Canada’s Conservatives back NDP-Liberal anti-scab legislation that undermines the right to strike

Defying prevailing opinion among a substantial section of Canadian big business, the Opposition Conservative Party, led by the far-right MP Pierre Poilievre, joined in giving unanimous consent to a union-backed, Liberal-NDP sponsored anti-scab bill on its second reading in Parliament on Feb. 27. 

Conservative leader Pierre Poilievre [AP Photo/Mandel Ngan]

Now in committee before a final vote after which it will head to the Senate, Bill C-58 would amend the Canadian Labour Code to limit the ability of federally regulated employers to use replacement workers during a labour dispute, while further limiting workers’ ability to strike. The limit on scabs would not apply to workers in the federal public service, under the argument that these workers are not replaceable. 

Tabled by Liberal Labour Minister Seamus O’Regan and universally touted by the New Democratic Party (NDP), the bill has been boosted by the union bureaucracy as “historic” and a major advance for working people in Canada. It is possible that the Conservatives will change their stance on the final vote on the bill, but this would not block its passage in the House of Commons, where the minority Liberal Trudeau government enjoys a majority thanks to the backing of the NDP through their “confidence and supply” agreement.

The bill is seen by both parties and the union tops as a key component to patching up the Liberal government’s “progressive” credentials ahead of an impending election. It was part of the joint measures that the two parties agreed to when they forged their governmental alliance to provide, to use words of NDP leader Jagmeet Singh, “stability” following the outbreak of the NATO-instigated Ukraine war.

Beyond electoral considerations, the bill reflects the close corporatist relations between the state, union bureaucracy, and big business that prevail in Canada. Since coming to power in 2015, the Trudeau Liberals have developed unprecedentedly close ties with the union bureaucracy, whose cooperation in suppressing the class struggle is highly valued and sought by key sections of the ruling elite.

The unions have embraced the Liberals’ pro-war, pro-austerity agenda, and have been rewarded with strong representation in some of the government’s most important policy areas. For example, when the Liberals renegotiated the North American Free Trade Agreement with the fascist-minded US President Donald Trump to prepare the economic basis for the continent’s twin imperialist powers to wage war against their rivals, top union officials acted as semi-official government advisers. In return for the services he had rendered to the bourgeoisie, Canadian Labour Congress President Hassan Yussuff was appointed to the Senate by Trudeau upon his 2021 retirement from the leadership of Canada’s largest union federation.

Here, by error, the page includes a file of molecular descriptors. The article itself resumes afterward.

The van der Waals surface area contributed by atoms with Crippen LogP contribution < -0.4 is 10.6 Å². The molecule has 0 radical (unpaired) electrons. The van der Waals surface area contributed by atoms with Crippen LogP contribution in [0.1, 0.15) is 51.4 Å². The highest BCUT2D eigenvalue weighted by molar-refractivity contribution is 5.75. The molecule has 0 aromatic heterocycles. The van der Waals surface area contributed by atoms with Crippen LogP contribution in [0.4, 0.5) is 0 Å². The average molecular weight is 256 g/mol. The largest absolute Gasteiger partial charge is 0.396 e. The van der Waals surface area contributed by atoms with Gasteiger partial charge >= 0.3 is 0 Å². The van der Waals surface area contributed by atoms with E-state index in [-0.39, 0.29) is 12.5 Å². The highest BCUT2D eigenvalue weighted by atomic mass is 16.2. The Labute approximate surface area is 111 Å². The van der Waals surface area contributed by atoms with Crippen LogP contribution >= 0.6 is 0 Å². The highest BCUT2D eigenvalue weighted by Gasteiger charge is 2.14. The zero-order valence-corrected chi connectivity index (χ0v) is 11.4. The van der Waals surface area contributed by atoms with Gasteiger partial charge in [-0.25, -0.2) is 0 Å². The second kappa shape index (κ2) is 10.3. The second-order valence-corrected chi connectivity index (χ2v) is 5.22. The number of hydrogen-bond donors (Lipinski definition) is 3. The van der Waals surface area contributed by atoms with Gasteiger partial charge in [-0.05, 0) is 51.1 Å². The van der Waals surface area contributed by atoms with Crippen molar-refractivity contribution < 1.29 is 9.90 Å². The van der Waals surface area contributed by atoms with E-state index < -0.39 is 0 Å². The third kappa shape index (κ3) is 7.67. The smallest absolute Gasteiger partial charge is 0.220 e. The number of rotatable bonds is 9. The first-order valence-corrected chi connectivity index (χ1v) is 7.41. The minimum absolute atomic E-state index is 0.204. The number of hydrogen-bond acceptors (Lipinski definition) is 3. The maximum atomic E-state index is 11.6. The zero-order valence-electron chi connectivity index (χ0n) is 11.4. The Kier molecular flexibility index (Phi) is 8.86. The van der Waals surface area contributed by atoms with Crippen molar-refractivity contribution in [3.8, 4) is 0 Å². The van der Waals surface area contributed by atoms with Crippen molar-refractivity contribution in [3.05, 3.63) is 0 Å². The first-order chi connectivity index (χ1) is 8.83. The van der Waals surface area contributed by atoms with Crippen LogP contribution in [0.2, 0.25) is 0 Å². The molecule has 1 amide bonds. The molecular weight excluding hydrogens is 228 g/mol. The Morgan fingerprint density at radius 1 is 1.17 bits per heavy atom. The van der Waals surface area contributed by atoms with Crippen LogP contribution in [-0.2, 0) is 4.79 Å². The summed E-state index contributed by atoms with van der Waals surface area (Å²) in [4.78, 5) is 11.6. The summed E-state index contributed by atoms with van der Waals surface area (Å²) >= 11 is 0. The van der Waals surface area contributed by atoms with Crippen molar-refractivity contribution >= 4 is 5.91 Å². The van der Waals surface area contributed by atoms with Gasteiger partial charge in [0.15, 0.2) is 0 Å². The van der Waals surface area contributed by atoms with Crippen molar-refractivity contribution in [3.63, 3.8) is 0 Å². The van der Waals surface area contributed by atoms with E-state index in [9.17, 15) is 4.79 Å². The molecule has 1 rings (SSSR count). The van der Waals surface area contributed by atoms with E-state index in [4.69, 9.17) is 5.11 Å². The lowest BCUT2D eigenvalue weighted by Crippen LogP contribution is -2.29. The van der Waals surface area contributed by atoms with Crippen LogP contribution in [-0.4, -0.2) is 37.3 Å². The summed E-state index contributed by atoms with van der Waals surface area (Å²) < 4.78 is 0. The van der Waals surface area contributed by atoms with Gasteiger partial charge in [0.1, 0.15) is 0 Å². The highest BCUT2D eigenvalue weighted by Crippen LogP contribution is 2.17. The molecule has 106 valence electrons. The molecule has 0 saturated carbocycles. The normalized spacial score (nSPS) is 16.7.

“Today is a great day for workers and a bad day for big bosses who want to exploit those workers,” NDP leader Singh declared following the Feb. 27 vote. “This is a bill that gives workers the ability to negotiate for fair wages.”

The United Steel Workers (USW) leadership called last month’s unanimous consent vote a “significant step forward for workers’ rights in Canada.” And USW National Director for Canada Marty Warren explicitly welcomed the support of Poilievre’s Tories, declaring in a statement, “The vote on the anti-scab bill is an important victory for federally regulated workers. The all-party support is a recognition of the importance of this legislation…” 

In his statement, Warren admitted that the bill contains provisions which would hinder and even outright block the ability of a significant section of workers to strike through their designation as “essential employees,” and that it will not come into effect until 18 months after it receives royal assent. 

Ultimately the architects of the Liberal-NDP alliance see Bill C-58 as another tool in the hands of the state to regulate and limit the class struggle, as they strive to subordinate the working class to their policies of austerity at home and aggression and war abroad.

With the support of the unions, the NDP intends to tout this as a “victory” for workers. One that results from its backing for a reactionary government that is assisting Israel’s genocide in Gaza and plays a key role in NATO’s war against Russia in Ukraine. At home, the Trudeau government has urged the maintenance of high interest rates to impose the cost of rearmament and enriching the wealthy on working people through real wage cuts. 

The Canadian Chamber of Commerce (CCC), Canadian Manufacturers and Exporters, and the Canadian Federation of Independent Businesses have all actively opposed the “anti-scab” legislation. The Globe and Mail’s editorial board, the mouthpiece of the Bay Street financial elite, stood up for the right of management to use scabs to ruthlessly break strikes and declared the bill “a terrible idea.”

After the February 27 vote, the CEO of the CCC, Perrin Beatty, bitterly complained, “bad news for Canada, for Canadian families, and for Canadian workers. This will exacerbate our productivity problem, further erode our global reputation, and keep us from simply getting things done.”

Poilievre, for his part, deliberately played coy, refusing to state clearly his party’s position on the bill. As polls underscore the widespread popular revulsion with the Trudeau government and the likelihood of a Conservative sweep if an early election were called, the leader of the Opposition has been making phony appeals to workers and reaching out a hand to the union apparatus, posturing as a “man of the people.”